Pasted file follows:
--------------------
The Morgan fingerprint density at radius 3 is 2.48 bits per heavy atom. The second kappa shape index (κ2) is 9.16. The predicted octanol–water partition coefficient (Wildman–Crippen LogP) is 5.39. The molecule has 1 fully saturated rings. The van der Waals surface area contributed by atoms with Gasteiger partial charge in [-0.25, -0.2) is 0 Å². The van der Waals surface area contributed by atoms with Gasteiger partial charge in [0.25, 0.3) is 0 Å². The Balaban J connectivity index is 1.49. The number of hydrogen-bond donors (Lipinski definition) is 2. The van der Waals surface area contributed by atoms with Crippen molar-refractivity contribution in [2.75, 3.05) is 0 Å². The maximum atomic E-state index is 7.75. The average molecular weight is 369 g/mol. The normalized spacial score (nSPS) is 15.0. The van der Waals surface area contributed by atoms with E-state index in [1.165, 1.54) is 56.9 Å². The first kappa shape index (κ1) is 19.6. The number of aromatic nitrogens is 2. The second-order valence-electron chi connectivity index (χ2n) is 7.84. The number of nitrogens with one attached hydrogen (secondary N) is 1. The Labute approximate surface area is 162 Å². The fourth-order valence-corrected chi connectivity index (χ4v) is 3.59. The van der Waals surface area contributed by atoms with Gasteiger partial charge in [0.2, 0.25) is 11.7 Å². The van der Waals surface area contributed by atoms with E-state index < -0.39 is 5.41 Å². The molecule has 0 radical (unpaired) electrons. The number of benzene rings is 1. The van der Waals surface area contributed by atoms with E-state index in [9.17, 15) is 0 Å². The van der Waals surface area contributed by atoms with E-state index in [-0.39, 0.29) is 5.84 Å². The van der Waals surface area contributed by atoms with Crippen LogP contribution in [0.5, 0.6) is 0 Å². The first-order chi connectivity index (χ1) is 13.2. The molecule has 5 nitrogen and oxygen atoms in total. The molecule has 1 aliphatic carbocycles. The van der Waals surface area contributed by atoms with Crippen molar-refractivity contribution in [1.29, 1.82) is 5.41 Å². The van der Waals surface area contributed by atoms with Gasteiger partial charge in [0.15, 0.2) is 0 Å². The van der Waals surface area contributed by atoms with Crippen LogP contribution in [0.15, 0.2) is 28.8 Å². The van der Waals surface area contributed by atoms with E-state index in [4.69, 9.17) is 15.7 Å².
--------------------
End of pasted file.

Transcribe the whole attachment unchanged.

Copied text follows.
The Morgan fingerprint density at radius 3 is 2.48 bits per heavy atom. The second kappa shape index (κ2) is 9.16. The predicted octanol–water partition coefficient (Wildman–Crippen LogP) is 5.39. The molecule has 1 fully saturated rings. The van der Waals surface area contributed by atoms with Gasteiger partial charge in [-0.25, -0.2) is 0 Å². The van der Waals surface area contributed by atoms with Gasteiger partial charge in [0.25, 0.3) is 0 Å². The Balaban J connectivity index is 1.49. The number of hydrogen-bond donors (Lipinski definition) is 2. The van der Waals surface area contributed by atoms with Crippen molar-refractivity contribution in [2.75, 3.05) is 0 Å². The maximum atomic E-state index is 7.75. The average molecular weight is 369 g/mol. The normalized spacial score (nSPS) is 15.0. The van der Waals surface area contributed by atoms with E-state index in [1.165, 1.54) is 56.9 Å². The first kappa shape index (κ1) is 19.6. The number of aromatic nitrogens is 2. The second-order valence-electron chi connectivity index (χ2n) is 7.84. The number of nitrogens with one attached hydrogen (secondary N) is 1. The Labute approximate surface area is 162 Å². The fourth-order valence-corrected chi connectivity index (χ4v) is 3.59. The van der Waals surface area contributed by atoms with Gasteiger partial charge in [0.2, 0.25) is 11.7 Å². The van der Waals surface area contributed by atoms with E-state index < -0.39 is 5.41 Å². The molecule has 0 radical (unpaired) electrons. The number of benzene rings is 1. The van der Waals surface area contributed by atoms with E-state index in [9.17, 15) is 0 Å². The van der Waals surface area contributed by atoms with E-state index in [-0.39, 0.29) is 5.84 Å². The van der Waals surface area contributed by atoms with Crippen LogP contribution in [0.5, 0.6) is 0 Å². The first-order chi connectivity index (χ1) is 13.2. The molecule has 5 nitrogen and oxygen atoms in total. The molecule has 1 aliphatic carbocycles. The van der Waals surface area contributed by atoms with Crippen molar-refractivity contribution in [1.29, 1.82) is 5.41 Å². The van der Waals surface area contributed by atoms with Gasteiger partial charge in [0.15, 0.2) is 0 Å². The van der Waals surface area contributed by atoms with Crippen LogP contribution in [0.15, 0.2) is 28.8 Å². The van der Waals surface area contributed by atoms with E-state index in [4.69, 9.17) is 15.7 Å².